Date of Conferral





Health Services


Kate Callahan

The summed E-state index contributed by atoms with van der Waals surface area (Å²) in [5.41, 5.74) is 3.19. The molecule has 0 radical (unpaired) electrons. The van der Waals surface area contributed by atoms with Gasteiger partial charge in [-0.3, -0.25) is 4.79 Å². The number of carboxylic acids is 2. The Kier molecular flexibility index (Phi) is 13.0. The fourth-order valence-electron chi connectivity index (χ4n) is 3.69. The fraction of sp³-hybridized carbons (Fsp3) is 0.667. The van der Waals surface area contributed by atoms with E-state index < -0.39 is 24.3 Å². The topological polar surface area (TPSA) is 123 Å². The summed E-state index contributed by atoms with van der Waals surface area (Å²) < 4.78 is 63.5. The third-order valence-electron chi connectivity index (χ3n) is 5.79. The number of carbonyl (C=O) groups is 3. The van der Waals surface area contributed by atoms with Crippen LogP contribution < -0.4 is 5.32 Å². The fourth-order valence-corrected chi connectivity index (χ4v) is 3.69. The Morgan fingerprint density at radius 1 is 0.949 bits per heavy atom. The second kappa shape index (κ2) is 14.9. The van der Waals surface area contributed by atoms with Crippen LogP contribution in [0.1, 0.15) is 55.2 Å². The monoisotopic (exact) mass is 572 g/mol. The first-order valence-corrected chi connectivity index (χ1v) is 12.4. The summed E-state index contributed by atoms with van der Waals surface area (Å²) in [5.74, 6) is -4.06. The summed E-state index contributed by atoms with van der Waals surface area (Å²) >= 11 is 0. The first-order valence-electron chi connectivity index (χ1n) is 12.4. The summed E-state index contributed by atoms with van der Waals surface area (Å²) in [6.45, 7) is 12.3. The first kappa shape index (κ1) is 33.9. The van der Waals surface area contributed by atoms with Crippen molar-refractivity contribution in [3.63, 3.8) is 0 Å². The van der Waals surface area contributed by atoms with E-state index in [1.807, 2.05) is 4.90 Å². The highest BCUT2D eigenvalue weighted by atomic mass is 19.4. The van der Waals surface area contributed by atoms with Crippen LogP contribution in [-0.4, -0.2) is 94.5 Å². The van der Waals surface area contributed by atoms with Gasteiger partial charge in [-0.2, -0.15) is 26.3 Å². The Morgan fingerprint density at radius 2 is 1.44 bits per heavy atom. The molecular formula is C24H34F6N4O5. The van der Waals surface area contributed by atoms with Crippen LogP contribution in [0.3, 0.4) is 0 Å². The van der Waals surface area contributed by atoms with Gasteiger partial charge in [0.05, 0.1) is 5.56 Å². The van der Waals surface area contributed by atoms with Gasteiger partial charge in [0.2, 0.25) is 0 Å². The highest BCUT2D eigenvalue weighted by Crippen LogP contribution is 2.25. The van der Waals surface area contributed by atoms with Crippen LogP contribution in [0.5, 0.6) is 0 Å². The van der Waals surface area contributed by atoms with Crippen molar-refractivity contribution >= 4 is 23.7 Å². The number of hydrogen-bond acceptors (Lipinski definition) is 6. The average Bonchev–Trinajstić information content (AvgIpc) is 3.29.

Immigrants from non-Western cultures are known to underutilize mental health services in the United States. Part of the problem is in the way how cultures recognize and classify symptoms as a mental disorder. A report from the Minnesota Ombudsman's Office for Mental Health showed that out of every 6 suicide-related deaths in Anoka Regional Treatment Center in Minnesota, 4 are of African descent. The purpose of this quantitative study was to investigate the cultural view of depressive symptoms as possible predictors of attitude toward seeking professional psychiatric help. The theory of reasoned action/ theory of planned behavior provided the framework for this study. Cultural perspectives for this purpose included the recognition and the classification of depressive symptoms as a mental disorder. Gender and educational level were investigated as potential confounding factors. Measuring instruments include the type of support used, the concept of mental disorder, gender, and educational level questionnaires. Participants include 246 Nigerian-born immigrants living in Minnesota. Multiple regression analysis showed that recognition and classification of symptoms significantly predicted the attitude toward seeking professional psychiatric help. Gender and educational levels had no significant impact on the attitude toward seeking professional psychiatric help. Understanding the cultural impact on the recognition and classification of a specific symptom as a mental disorder will inform future intervention programs. If a depressive symptom is not associated or identified as a mental disorder, there will be no intention to use professional psychiatric care. With this understanding, this study will inform future intervention programs for an effective change of attitude and improved use of licensed mental health services.